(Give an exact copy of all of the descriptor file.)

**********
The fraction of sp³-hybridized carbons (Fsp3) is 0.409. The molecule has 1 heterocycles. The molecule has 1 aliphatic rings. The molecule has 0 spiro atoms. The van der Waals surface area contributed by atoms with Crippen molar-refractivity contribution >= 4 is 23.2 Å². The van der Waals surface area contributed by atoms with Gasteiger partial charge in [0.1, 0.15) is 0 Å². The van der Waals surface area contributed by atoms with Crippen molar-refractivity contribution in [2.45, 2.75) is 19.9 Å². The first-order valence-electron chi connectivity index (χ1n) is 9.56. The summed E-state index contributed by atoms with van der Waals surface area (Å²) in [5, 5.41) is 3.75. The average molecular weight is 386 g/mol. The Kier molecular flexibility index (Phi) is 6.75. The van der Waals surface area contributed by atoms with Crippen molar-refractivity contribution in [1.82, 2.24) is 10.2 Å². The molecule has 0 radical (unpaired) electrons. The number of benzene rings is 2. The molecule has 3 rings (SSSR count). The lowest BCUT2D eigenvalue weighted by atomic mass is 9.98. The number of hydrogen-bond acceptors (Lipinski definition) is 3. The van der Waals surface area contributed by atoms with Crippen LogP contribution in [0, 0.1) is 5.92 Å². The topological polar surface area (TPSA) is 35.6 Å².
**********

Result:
The fraction of sp³-hybridized carbons (Fsp3) is 0.409. The molecule has 1 heterocycles. The molecule has 1 aliphatic rings. The molecule has 0 spiro atoms. The van der Waals surface area contributed by atoms with Crippen molar-refractivity contribution >= 4 is 23.2 Å². The van der Waals surface area contributed by atoms with Gasteiger partial charge in [0.1, 0.15) is 0 Å². The van der Waals surface area contributed by atoms with Crippen molar-refractivity contribution in [2.45, 2.75) is 19.9 Å². The first-order valence-electron chi connectivity index (χ1n) is 9.56. The summed E-state index contributed by atoms with van der Waals surface area (Å²) in [5, 5.41) is 3.75. The average molecular weight is 386 g/mol. The Kier molecular flexibility index (Phi) is 6.75. The van der Waals surface area contributed by atoms with Crippen molar-refractivity contribution in [1.82, 2.24) is 10.2 Å². The molecule has 0 radical (unpaired) electrons. The number of benzene rings is 2. The molecule has 3 rings (SSSR count). The lowest BCUT2D eigenvalue weighted by atomic mass is 9.98. The number of hydrogen-bond acceptors (Lipinski definition) is 3. The van der Waals surface area contributed by atoms with Crippen LogP contribution in [0, 0.1) is 5.92 Å². The topological polar surface area (TPSA) is 35.6 Å².